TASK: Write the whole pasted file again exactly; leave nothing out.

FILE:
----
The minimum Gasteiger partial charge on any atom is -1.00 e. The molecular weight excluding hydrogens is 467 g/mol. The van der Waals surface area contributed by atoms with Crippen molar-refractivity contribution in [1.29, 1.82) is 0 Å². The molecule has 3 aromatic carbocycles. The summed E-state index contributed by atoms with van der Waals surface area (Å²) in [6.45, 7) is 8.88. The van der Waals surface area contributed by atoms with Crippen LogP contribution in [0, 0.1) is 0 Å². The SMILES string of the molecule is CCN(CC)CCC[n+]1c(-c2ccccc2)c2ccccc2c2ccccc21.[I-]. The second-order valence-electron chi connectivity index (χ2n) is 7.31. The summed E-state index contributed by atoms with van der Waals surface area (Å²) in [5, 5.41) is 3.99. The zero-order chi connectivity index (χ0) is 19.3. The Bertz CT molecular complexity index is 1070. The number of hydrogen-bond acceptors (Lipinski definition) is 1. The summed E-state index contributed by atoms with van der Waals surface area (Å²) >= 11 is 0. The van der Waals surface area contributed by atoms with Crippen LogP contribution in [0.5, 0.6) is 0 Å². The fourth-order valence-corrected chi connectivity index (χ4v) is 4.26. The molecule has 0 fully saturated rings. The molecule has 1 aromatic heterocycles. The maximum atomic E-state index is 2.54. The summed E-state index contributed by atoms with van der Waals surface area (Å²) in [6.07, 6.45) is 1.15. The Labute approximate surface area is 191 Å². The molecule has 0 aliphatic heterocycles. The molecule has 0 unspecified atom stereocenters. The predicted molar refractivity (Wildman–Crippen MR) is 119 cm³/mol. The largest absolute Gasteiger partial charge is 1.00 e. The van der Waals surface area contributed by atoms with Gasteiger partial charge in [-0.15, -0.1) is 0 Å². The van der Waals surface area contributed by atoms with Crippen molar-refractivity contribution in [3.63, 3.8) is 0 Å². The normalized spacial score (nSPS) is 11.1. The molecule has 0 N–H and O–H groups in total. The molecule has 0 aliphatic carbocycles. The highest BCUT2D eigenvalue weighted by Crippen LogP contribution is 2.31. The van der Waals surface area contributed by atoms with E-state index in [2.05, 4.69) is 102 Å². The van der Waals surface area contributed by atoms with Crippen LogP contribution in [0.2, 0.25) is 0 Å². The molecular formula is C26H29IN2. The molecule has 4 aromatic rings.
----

The minimum Gasteiger partial charge on any atom is -1.00 e. The molecular weight excluding hydrogens is 467 g/mol. The van der Waals surface area contributed by atoms with Crippen molar-refractivity contribution in [1.29, 1.82) is 0 Å². The molecule has 3 aromatic carbocycles. The summed E-state index contributed by atoms with van der Waals surface area (Å²) in [6.45, 7) is 8.88. The van der Waals surface area contributed by atoms with Crippen LogP contribution in [0, 0.1) is 0 Å². The SMILES string of the molecule is CCN(CC)CCC[n+]1c(-c2ccccc2)c2ccccc2c2ccccc21.[I-]. The second-order valence-electron chi connectivity index (χ2n) is 7.31. The summed E-state index contributed by atoms with van der Waals surface area (Å²) in [5, 5.41) is 3.99. The zero-order chi connectivity index (χ0) is 19.3. The Bertz CT molecular complexity index is 1070. The number of hydrogen-bond acceptors (Lipinski definition) is 1. The summed E-state index contributed by atoms with van der Waals surface area (Å²) >= 11 is 0. The van der Waals surface area contributed by atoms with Crippen LogP contribution in [0.5, 0.6) is 0 Å². The fourth-order valence-corrected chi connectivity index (χ4v) is 4.26. The molecule has 0 fully saturated rings. The molecule has 1 aromatic heterocycles. The maximum atomic E-state index is 2.54. The summed E-state index contributed by atoms with van der Waals surface area (Å²) in [6.07, 6.45) is 1.15. The Labute approximate surface area is 191 Å². The molecule has 0 aliphatic heterocycles. The molecule has 0 unspecified atom stereocenters. The predicted molar refractivity (Wildman–Crippen MR) is 119 cm³/mol. The largest absolute Gasteiger partial charge is 1.00 e. The van der Waals surface area contributed by atoms with Gasteiger partial charge in [-0.15, -0.1) is 0 Å². The van der Waals surface area contributed by atoms with Crippen molar-refractivity contribution in [3.63, 3.8) is 0 Å². The normalized spacial score (nSPS) is 11.1. The molecule has 0 N–H and O–H groups in total. The molecule has 0 aliphatic carbocycles. The highest BCUT2D eigenvalue weighted by Crippen LogP contribution is 2.31. The van der Waals surface area contributed by atoms with E-state index in [2.05, 4.69) is 102 Å². The van der Waals surface area contributed by atoms with Crippen LogP contribution in [0.2, 0.25) is 0 Å². The molecular formula is C26H29IN2. The molecule has 4 aromatic rings.